Although Iraq held elections six months ago, its politicians still haven't agreed on a government with a prime minister. Its parliament is not meeting.
As a result, Iraqi citizens are not getting the public services they have a right to expect. The absence of a government also means that the alleged leaders of the country are prepared to ignore the choices voters made at the polls in March, showing them supreme contempt.
President Obama has reiterated his firm intention to complete the withdrawal of U.S. troops from Iraq by the end of 2011. Still, it is embarrassing to the United States — and troubling to Iraq's future prospects for peace and prosperity — that Iraqi politicians continue to refuse the political compromises needed to form a government. They make American politicians look like models of reasonableness.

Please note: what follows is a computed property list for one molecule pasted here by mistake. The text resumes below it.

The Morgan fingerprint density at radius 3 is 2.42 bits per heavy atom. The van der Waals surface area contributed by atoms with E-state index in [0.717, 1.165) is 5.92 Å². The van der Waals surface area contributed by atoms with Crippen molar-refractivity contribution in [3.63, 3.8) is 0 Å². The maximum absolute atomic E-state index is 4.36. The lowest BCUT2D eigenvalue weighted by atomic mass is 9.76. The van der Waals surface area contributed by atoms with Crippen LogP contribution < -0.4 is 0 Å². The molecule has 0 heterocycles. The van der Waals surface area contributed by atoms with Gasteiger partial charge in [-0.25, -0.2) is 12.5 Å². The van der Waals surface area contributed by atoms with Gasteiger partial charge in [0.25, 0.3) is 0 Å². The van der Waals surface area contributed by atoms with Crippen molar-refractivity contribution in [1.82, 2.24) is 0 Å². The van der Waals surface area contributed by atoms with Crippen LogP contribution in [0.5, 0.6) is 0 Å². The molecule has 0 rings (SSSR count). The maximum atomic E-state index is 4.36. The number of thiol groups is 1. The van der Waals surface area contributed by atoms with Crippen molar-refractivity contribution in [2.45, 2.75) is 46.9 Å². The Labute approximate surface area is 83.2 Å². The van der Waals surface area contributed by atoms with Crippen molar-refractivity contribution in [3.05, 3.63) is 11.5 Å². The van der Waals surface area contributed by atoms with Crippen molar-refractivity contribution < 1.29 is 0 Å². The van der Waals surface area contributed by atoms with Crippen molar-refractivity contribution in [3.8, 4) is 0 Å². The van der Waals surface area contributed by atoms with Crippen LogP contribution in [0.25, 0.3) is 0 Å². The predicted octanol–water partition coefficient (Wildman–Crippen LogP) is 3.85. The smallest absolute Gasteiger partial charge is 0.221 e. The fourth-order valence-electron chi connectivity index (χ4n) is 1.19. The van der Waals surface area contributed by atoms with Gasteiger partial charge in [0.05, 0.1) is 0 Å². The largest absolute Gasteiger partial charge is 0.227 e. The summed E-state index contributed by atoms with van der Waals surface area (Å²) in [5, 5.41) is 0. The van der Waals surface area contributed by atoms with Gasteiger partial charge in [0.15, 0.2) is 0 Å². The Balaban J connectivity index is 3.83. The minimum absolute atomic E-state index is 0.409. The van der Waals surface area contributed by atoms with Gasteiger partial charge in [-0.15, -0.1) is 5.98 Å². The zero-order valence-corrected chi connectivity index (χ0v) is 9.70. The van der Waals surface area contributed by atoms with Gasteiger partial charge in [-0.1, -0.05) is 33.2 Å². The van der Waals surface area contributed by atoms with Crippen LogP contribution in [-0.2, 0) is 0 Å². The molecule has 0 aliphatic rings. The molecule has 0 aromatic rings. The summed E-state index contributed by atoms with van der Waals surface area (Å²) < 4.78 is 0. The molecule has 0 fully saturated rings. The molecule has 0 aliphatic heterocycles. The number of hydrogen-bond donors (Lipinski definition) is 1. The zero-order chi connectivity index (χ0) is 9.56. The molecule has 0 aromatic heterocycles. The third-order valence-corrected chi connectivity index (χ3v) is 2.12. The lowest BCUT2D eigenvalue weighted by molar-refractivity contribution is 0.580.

American officials have jumped into the Iraqi political logjam and proposed a reasonable compromise. Prime Minister Nuri al-Maliki, who has refused to acknowledge his coalition's loss in the elections, would remain in power but have his authority diminished. He would be obliged to share power with a coalition that would include representatives from Iraqi groups other than his Shiite followers.
The problem with this solution to the no-government issue is that it is an American solution, not an Iraqi product. That probably means that many Iraqis will oppose it.
The United States could impose its idea. It still has 50,000 U.S. troops in Iraq, following a seven-year occupation. But if it tries to do so, the compromise will truly be doomed.
Iraqis leaders still need to work this one out for themselves. Washington should keep out.